Ah, 2001 – the good ‘ol days. It was awesome back then, because not only was I a carefree kid, but I had my Game Boy Advance to keep me company (alongside a giant library full of the best GBA RPGs).
Some of the greatest games I ever played were on that handheld system, and this article aims to show them off and inform you about the system’s fantastic array of role-playing titles. Even though they are oldies, they’re still goodies, and you might just find a new favorite. Let’s get into it.
Comparison Table: 10 Best GBA RPGs
Let’s start with an overview of the best GBA RPGs in one easy-to-browse table.
Top 10 Best GBA RPGs
Now, in no particular order, let’s jump into the list of best GameBoy Advance RPGs from way back in the day.
1. Mario and Luigi: Superstar Saga
- Developer: AlphaDream
- Release Date: November 17, 2003
Your favorite plumber brothers are defending the Mushroom Kingdom once again! The graphics in Mario and Luigi: Superstar Saga are great for their time – the sprites of Mario and Luigi are clean, and the story is fun and interesting.
Most Mario games are platformers, so the battle system in this was a little challenging. But it was lots of fun to learn. And getting a ‘First Strike’ or even an epic ‘Bros. Attack’ was always satisfying when playing this game.
You meet many characters you already know and love, plus some newbies. I personally love Bowser, but to this day, I still remember Cackletta and her minion, Fawful. You’ve gotta check out Superstar Saga for yourself.
2. Final Fantasy 1 and 2: Dawn of Souls
- Developer: Square Enix
- Release Date: July 29, 2004
As a kid, Final Fantasy was one of those game series I didn’t care much about. But then my cousin loaned me his copy of this game, and I was hooked!
Meeting the four Warriors of Light was life-changing for me – I saw myself and my friends in these characters and their unique personalities. The mechanics are smooth for the GBA, and you can save anytime you like (no tents needed). You can go up to level 99 in this game, too (previously, the level cap was set at 50 for the NES).
I must admit that this is way easier than the NES version, which I have also played – perfect for those who want to experience the story but not so much the difficulty.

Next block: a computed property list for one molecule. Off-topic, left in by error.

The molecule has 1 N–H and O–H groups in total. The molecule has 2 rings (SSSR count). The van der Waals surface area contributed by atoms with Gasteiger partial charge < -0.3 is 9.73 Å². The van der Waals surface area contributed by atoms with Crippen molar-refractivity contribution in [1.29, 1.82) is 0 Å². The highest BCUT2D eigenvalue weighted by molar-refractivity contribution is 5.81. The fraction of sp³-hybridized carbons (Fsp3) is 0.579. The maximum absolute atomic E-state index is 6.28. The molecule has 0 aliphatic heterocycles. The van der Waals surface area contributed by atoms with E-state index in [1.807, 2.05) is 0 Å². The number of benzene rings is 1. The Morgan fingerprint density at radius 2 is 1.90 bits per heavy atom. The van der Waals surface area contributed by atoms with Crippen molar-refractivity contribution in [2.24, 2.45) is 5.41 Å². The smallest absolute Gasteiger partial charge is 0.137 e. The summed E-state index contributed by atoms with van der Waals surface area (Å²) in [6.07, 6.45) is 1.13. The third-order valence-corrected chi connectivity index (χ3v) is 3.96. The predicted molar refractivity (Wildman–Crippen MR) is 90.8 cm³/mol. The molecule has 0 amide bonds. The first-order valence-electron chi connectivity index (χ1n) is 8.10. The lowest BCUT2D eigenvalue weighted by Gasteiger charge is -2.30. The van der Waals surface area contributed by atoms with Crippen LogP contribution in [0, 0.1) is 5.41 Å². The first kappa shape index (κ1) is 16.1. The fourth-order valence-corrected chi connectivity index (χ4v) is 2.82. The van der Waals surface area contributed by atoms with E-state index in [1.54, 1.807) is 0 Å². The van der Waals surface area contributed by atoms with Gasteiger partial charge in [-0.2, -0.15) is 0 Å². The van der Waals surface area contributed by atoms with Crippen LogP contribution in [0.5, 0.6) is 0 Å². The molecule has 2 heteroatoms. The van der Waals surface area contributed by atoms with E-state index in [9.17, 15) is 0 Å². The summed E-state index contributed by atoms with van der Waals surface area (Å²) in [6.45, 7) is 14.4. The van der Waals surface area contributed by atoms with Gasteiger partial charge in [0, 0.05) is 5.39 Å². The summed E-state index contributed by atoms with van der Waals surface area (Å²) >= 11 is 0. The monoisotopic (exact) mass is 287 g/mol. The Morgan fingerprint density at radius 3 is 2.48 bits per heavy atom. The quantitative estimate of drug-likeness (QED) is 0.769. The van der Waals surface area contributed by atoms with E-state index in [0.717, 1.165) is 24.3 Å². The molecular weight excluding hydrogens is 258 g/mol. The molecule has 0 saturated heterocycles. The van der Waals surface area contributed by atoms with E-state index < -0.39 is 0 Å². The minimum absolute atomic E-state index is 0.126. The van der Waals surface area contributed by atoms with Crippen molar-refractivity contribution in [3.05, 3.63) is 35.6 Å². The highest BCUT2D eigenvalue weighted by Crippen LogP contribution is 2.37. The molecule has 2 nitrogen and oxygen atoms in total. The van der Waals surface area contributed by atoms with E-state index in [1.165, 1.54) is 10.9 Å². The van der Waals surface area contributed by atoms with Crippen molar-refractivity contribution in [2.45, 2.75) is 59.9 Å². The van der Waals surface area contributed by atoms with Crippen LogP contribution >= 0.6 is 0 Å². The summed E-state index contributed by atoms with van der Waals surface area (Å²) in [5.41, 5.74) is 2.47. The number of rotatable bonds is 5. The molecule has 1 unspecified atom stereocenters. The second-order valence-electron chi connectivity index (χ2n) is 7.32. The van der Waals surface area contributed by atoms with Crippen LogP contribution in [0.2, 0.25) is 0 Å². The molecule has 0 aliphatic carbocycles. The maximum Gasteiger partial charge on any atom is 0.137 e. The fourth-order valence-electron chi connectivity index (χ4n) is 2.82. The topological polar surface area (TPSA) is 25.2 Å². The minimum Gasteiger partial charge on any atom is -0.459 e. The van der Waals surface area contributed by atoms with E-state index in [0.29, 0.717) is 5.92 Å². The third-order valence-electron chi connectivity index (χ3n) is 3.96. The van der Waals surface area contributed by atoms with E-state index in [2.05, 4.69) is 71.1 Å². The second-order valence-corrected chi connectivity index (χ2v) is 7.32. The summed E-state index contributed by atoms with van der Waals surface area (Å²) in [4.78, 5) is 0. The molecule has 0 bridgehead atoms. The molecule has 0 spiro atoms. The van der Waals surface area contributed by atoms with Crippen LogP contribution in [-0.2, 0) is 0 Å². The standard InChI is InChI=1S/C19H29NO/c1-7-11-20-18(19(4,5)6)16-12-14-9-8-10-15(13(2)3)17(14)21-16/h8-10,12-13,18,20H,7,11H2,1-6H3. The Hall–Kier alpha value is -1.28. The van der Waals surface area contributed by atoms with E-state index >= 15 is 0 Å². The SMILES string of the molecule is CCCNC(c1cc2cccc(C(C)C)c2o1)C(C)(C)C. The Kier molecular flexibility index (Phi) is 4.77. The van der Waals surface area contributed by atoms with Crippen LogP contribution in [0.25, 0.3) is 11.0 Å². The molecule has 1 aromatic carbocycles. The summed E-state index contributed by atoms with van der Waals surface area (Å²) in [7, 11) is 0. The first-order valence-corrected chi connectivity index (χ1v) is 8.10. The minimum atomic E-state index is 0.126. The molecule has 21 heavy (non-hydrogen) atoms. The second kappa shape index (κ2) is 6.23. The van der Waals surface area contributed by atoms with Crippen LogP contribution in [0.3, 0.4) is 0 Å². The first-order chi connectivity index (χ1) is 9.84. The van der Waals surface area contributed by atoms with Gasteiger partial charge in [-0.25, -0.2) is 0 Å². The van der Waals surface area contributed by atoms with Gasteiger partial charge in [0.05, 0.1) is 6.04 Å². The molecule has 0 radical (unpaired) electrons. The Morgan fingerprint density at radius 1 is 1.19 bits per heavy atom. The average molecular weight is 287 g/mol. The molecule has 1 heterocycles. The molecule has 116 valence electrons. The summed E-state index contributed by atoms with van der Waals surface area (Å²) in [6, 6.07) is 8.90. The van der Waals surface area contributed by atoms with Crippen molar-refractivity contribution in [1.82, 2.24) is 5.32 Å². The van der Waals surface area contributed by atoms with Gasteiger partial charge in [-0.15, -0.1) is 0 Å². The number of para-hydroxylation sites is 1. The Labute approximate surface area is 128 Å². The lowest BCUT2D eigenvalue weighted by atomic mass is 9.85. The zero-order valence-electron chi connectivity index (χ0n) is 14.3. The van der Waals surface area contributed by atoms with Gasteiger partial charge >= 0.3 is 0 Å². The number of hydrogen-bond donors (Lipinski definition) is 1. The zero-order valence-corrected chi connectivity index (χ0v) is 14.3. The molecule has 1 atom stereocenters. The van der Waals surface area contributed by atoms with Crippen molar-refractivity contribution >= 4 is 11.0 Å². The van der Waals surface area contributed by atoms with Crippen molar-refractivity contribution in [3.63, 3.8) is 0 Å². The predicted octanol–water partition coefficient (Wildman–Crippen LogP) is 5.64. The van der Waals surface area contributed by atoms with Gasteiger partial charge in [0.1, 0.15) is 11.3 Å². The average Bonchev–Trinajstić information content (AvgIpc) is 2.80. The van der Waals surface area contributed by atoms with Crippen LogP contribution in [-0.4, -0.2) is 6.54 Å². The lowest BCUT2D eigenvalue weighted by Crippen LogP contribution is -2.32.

3. Tactics Ogre: The Knight of Lodis
- Developer: Quest Corporation
- Release Date: June 21, 2001
This is a tactical combat game, and even though the playing field is 2D, it still feels like you’re looking at 3D graphics. For its time, Tactics Ogre was far ahead of the competition. I mean, I still remember watching the arrows fly when fired by an archer, and being amazed at how advanced it looked. Not only that, but your weapon and movement range are affected by terrain and one’s height on the battlefield (think high or low ground), so you really have to use your head in this game.
Another neat feature? The characters’ unique alignments have small but noticeable effects upon what they can do in battle. A must-try for RPG fans.
4. The Legend of Zelda: The Minish Cap
- Developer: Capcom
- Release Date: November 4, 2004
The next contender for best GBA RPG? You guessed it!
The Legend of Zelda: The Minish Cap is actually a collaboration of Capcom and Nintendo, two studios known for legendary characters and games. On my first playthrough, I felt like the game was far too short – and then I went back and realized the actual amount of side quests you can do in this game. Your target this time is Vaati, who has turned the Princess to stone. Link gets ownership of the Minish Cap, who essentially guides how to save her.
There’s a lot of action, but the puzzles in this game are fun and rewarding to complete. It’s an action RPG that sets the bar high for games of its kind.
5. Megaman: Battle Network
- Developer: Capcom
- Release Date: March 21, 2001